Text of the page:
He still gets symptoms occasionally, but no longer needs medication and combats his condition by ensuring he has plenty of salt and water in his diet. The salt aids fluid retention, and helps prevent him becoming dehydrated.
He insists the condition makes no difference to his performances, and enthuses, in true Wiggles style: "Touring so far has proved that there's no problem, and we're ready to rock and roll over to the UK."
Page says rejoining the group is good timing for him, as during his absence he started a new family and has two young children with his second wife Vanessa.
"For a lot of reasons this timing has just worked out perfectly," he admits.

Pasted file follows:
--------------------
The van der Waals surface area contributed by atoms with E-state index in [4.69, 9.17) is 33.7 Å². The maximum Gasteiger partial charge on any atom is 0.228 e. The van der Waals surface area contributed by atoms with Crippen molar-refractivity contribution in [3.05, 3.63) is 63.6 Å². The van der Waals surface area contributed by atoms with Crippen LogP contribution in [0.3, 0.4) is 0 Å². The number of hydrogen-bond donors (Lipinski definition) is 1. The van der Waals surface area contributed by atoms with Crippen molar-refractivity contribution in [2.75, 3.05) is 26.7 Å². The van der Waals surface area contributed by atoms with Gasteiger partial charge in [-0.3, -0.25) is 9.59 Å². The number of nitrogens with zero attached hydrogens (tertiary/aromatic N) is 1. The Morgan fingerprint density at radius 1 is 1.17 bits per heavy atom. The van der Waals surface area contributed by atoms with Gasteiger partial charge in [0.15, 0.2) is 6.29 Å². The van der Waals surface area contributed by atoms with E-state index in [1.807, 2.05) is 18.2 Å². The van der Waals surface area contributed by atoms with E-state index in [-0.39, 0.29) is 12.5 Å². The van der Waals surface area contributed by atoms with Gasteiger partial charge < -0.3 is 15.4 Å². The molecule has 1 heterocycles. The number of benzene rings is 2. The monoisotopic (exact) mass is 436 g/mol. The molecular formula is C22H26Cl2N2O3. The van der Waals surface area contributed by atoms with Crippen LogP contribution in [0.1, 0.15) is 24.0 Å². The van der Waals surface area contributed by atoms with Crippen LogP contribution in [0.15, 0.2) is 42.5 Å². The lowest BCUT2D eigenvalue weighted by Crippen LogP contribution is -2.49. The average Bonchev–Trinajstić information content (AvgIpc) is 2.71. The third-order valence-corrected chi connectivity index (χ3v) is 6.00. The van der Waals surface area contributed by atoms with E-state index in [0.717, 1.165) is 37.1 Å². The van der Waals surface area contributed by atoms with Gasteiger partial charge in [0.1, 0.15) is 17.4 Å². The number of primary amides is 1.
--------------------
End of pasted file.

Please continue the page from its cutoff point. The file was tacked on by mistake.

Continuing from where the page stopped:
"Before now, our baby would have been too young for me to go away from home. Sometimes some things in life happen for a reason."
He also has an older daughter from his first marriage, and three stepchildren, and admits: "Of course it's difficult to leave them - it's the same for anybody who has to travel for work, but it's not forever.
"Reuniting with the guys and getting the chance to do it again is amazing - not everyone gets a second chance in life."
The singer says The Wiggles have been so successful because of their teacher training background, explaining: "We really connected with the audience.
"There'd never been anything like The Wiggles before we came along - there'd never been a pop group just for children. I think that's what set us apart.
"The secret is in the fact that we genuinely love children, and our background in teaching is what makes The Wiggles connect with children, with the songs and music."